So the conversation I have with my Nana the night before I sit down to write this essay goes a little something like this. We’d just got in from choir rehearsal. I’m still rolling around town in my pajamas when I’m not at work because I still haven’t recovered from the flu 100%. I probably look a mess. I feel tired. I throw down my backpack, grab a bowl of spaghetti, and join Nana at the dining room table where she’s begun sorting sheet music. I spin my noodles around the bowl and say this,
“So Nana… I know you’ve yelled at me more than once already about not having this reflection piece written. But can we just put that aside for a second… because I honestly don’t know what to write about. Every year Lent has seemed so easy for me to get into. It’s my favorite liturgical season by far. Like every other year, I was super excited for Ash Wednesday to come around. Then I got the flu. Literally, on Ash Wednesday. And being out of work and stuck in bed for almost ten days has totally wasted me and eaten up my Lent. I lost my momentum and can’t get it back. I volunteered to write this reflection piece, and I don’t even know where I’d start, because I feel like I never really arrived in Lent! I’ve made my sacrifices and I haven’t cheated, and that’s going so well that I just feel like I’m performing with no spirit! I don’t know what to do.”
I finish my rant (slightly out of breath from the asthmatic bronchitis that developed from my flu), and like so many times before when I’ve been stuck, I’m just sitting there in the dark hoping she’ll give me my direction back. She’s actually still sorting through sheet music when I tell her this, and when I finish she does three things. First, she advises me to write about something simple, because frankly she’s tired of all the highfalutin big ideas. (Heard Nana.) Second, she walks over and takes her little black Lenten reflection book out of her coffee table drawer and puts it in my hands. “Start there, this is very good.” (Agreed.) And then she tells me this story:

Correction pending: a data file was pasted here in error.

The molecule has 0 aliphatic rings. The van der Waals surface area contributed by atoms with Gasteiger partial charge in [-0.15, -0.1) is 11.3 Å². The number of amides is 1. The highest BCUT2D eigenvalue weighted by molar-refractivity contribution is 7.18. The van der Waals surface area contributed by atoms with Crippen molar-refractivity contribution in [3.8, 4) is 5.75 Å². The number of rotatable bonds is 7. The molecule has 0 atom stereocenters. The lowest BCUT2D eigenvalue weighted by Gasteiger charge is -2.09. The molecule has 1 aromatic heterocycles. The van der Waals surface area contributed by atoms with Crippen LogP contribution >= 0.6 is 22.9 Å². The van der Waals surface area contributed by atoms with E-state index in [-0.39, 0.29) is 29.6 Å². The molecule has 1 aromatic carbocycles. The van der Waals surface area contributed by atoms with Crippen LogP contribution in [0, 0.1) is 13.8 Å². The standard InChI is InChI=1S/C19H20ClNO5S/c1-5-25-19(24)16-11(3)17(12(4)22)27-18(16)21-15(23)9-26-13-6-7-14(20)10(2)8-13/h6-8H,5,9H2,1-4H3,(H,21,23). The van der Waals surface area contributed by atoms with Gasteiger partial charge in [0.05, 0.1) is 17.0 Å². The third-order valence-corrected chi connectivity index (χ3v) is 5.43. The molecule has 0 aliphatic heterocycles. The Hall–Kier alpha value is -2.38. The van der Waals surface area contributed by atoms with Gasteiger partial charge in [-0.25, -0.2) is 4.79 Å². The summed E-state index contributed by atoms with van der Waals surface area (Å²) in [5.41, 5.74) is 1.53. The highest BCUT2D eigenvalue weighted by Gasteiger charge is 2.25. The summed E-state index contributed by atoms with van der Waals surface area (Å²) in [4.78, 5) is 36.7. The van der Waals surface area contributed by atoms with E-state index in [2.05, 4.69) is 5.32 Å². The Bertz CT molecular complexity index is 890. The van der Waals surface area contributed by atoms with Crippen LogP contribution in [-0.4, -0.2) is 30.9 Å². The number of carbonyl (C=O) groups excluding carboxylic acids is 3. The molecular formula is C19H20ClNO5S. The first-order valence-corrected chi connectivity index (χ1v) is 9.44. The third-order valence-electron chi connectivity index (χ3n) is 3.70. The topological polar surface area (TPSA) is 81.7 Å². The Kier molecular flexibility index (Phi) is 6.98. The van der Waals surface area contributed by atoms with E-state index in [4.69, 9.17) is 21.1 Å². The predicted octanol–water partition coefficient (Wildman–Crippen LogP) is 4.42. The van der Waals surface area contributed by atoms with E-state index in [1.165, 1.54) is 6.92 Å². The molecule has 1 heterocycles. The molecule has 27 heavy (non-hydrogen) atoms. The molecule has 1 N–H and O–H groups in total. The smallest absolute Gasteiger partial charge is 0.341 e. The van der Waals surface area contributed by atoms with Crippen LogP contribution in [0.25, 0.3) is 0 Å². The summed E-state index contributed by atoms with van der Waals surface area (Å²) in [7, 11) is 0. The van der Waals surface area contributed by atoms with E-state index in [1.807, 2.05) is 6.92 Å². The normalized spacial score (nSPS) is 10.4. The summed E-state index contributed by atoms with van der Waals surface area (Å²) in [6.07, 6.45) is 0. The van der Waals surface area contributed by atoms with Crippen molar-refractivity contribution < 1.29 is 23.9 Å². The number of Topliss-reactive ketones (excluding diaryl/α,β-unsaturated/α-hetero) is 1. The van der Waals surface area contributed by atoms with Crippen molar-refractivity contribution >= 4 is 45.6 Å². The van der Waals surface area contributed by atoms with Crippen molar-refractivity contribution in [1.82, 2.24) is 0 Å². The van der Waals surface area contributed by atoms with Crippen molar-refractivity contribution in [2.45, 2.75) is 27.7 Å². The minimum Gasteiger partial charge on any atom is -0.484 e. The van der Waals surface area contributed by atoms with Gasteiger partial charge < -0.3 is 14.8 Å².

“There was something Father Pat said once, an almost throwaway kind of line from one of his morning mass homilies a long time ago. Something about it kept it coming back to me over and over again. It was in connection to the story about the woman who’d been hemorrhaging for twelve days, or years, or something like that. She seeks out Jesus and finds him in a crowd. She fights her way to be close to him, reaches out, and touches his clothes. Jesus feels the energy leave him, stops, and insists on finding out who has touched him before he finally heals her. He tells her, her faith is what has healed her.
Father Pat asked: if you had the chance to reach out and touch the clothes of Jesus, what would you ask him to cleanse you of?”
I sat there in silence for a moment. My response, in my usually eloquent fashion was, “Wow.”
And her response in kind was, “Yup.”
I chewed on it for a second more, with my hand on my chin. All of my gloriously foul mess-ups, and cringe-worthy bad habits flashing before my mind’s eye. Yet, there was only one feeling that emanated from my gut, “ I don’t know if I’d have the guts to do it Nana. Honestly. If I had one chance to reach out and touch Jesus? If he was right here? Right now? No way. Not for all the tea in China. I’m sorry, I just don’t see it happening.”
Nana cracked a small grin. “You try to save everyone you meet Robyn. Maybe with the flu Jesus was trying to slow you down a bit. Put a pad to paper, and get out what he’s trying to tell you.”
Now that’s not what I was expecting to hear her say, so I assume she knows something I don’t. Which is almost always true.